The No. 2 executive at Modesto City Schools is firing back at Superintendent Arturo Flores, saying he manufactured a case against her because she called him on decisions administrators were making that set the district on course for a financial trainwreck.
In her written response to Flores' June 29 review of her performance, Debbe Bailey accuses the superintendent of undermining her authority as deputy superintendent of business and using trivial tiffs to concoct a reason to replace her. Bailey said Flores retaliated against her when she disagreed with his unsound financial decisions, such as overstaffing schools or giving employees raises that cost the district millions as officials were scrambling to cut millions from the budget.
Bailey paints a picture of a first-time superintendent who's in over his head and whose stumbling left district office staff cleaning up his messes.
Because Modesto City Schools officials are in negotiations this week to resolve Bailey's case, they did not comment extensively on her allegations. Flores did say it shows that Bailey has not accepted any responsibility in the dispute.
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Bailey gave a copy of her response to The Bee. In it, she says the deputy superintendent of human resources, Chris Flesuras, had a role in "poisoning the well" against her with Flores. Asked to respond, Flesuras said he was not interested in participating in "verbal volleyball."
Flores released e-mails and memos to The Bee last month detailing a power struggle that boiled over in January. Bailey was placed on paid leave April 27. Flores charged that Bailey e-mailed internal information to the teachers union. He also said they could not agree on financial strategy, and that Bailey undermined him to district employees and the public.
Relying on those e-mails and memos led to a performance review of Bailey that was "so lacking in thoroughness and objectivity that it is fatally flawed," she said. She also said his allegations do not take into account other correspondence that would add context, such as phone calls, personal conversations and meetings. She noted her inability to accurately answer many of Flores' accusations because she no longer has access to e-mails or district paperwork to document her case as Flores does.
She says Flesuras, Flores teamed up
Flores has committed his own offenses, Bailey argues. She said Flores undermined her authority. She said Flores charged Flesuras with running some budget sessions even though Flesuras has no knowledge of finance. She asserts that Flores constantly asked Bailey's subordinates for budget answers behind her back.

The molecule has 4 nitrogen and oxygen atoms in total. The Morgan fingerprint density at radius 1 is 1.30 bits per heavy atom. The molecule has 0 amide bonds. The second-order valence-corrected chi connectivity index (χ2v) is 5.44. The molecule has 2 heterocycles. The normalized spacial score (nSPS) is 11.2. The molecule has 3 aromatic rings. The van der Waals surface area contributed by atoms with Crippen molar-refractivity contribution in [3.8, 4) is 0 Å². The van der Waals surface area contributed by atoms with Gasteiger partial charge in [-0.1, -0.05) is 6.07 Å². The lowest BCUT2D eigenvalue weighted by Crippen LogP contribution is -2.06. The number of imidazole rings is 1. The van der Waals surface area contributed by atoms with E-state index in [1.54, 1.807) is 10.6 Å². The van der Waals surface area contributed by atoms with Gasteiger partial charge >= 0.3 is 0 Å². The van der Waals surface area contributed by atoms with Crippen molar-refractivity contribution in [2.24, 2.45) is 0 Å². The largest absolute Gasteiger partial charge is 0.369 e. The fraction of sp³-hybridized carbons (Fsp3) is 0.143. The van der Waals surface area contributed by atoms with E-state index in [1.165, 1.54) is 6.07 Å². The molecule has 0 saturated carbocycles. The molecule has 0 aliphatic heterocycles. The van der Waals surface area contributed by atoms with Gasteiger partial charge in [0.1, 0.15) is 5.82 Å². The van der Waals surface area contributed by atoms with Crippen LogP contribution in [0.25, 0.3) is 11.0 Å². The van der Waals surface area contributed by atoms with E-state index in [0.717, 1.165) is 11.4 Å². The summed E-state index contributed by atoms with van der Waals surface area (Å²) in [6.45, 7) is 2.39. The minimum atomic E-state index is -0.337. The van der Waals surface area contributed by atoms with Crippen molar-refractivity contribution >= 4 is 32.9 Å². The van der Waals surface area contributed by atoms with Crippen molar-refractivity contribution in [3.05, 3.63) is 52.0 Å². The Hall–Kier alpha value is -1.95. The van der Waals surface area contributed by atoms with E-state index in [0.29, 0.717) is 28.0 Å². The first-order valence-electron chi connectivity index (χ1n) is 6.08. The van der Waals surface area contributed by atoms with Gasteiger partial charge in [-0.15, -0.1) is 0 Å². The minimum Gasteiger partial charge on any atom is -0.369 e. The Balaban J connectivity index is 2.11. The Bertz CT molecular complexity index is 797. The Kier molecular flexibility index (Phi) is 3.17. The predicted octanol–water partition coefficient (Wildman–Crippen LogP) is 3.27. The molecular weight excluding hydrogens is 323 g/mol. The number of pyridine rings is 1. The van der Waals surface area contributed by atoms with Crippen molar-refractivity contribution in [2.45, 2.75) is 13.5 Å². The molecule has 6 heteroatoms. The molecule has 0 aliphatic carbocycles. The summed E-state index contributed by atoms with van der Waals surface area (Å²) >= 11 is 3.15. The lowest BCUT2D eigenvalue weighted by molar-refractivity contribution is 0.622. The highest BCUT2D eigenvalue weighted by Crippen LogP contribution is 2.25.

She also claims that Flores and Flesuras are not comfortable working with women.
One of Flores' decisions that was hard for Bailey to swallow was his intention to "overstaff the K-6 schools by 12 teachers beyond contractual ratios," according to the document. To trim the district's budget earlier this year, officials handed out pink-slip warnings to teachers. Officials hoped to get enough early retirements, but when that didn't happen, the district was looking at a $1 million gap, Bailey writes.
Also, Flores decided to continue with an intervention team's suggestion to offer smaller classes for ninth-grade English and math, even though the team suggested that budget cuts would make that difficult. Maintaining the smaller classes employed more than 17 teachers, Bailey said.
District officials said Wednesday they couldn't lay off teachers because there were still teaching positions open.
Bailey says she was not disloyal to Flores; she said he is paranoid.
She said she did not conspire with the Modesto Teachers Association to undermine the district by providing the union with loaded questions to ask at district meetings; she said she was simply contributing discussion topics as other high-level administrators did.
"The superintendent typically raises and misrepresents such petty issues because there are no issues of substance to support his adverse actions," she wrote.
Loss of institutional knowledge cited
Bailey said Flesuras verbally attacked her and Flores' assistant Pat Nan, and pandered to Flores.
"Through his actions against Ms. Nan and me, (Flesuras) has now found a way to rid himself of the inconvenience of having two people with long experience and knowledge of the district trying to ensure effective administration of the organization and paving the way to meet Mr. Flesuras' goal of being the only deputy superintendent and second in command," Bailey wrote.
Bailey has worked at the district 23 years, eight as deputy superintendent. Nan retired this year after 37 years with the district.
Bee staff writer Michelle Hatfield can be reached at email@example.com or 578-2339.